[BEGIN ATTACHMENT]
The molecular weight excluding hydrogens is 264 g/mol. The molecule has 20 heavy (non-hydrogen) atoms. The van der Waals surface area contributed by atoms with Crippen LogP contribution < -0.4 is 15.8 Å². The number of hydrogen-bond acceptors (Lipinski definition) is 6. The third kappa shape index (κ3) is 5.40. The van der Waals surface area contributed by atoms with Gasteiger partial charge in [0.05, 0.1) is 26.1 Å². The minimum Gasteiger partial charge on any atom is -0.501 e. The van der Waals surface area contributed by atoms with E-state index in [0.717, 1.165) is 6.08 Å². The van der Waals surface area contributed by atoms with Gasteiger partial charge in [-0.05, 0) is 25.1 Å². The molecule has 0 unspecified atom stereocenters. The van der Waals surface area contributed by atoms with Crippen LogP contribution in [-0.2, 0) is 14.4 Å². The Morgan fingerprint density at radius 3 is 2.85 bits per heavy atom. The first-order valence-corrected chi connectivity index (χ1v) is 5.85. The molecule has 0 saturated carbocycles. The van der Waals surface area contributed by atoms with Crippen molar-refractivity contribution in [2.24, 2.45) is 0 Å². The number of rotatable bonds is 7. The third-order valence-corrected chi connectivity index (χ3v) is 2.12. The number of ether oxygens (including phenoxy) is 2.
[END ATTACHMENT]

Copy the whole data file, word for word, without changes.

The molecular weight excluding hydrogens is 264 g/mol. The molecule has 20 heavy (non-hydrogen) atoms. The van der Waals surface area contributed by atoms with Crippen LogP contribution < -0.4 is 15.8 Å². The number of hydrogen-bond acceptors (Lipinski definition) is 6. The third kappa shape index (κ3) is 5.40. The van der Waals surface area contributed by atoms with Gasteiger partial charge in [0.05, 0.1) is 26.1 Å². The minimum Gasteiger partial charge on any atom is -0.501 e. The van der Waals surface area contributed by atoms with E-state index in [0.717, 1.165) is 6.08 Å². The van der Waals surface area contributed by atoms with Gasteiger partial charge in [-0.05, 0) is 25.1 Å². The molecule has 0 unspecified atom stereocenters. The van der Waals surface area contributed by atoms with Crippen LogP contribution in [-0.2, 0) is 14.4 Å². The Morgan fingerprint density at radius 3 is 2.85 bits per heavy atom. The first-order valence-corrected chi connectivity index (χ1v) is 5.85. The molecule has 0 saturated carbocycles. The van der Waals surface area contributed by atoms with Crippen molar-refractivity contribution in [2.24, 2.45) is 0 Å². The number of rotatable bonds is 7. The third-order valence-corrected chi connectivity index (χ3v) is 2.12. The number of ether oxygens (including phenoxy) is 2.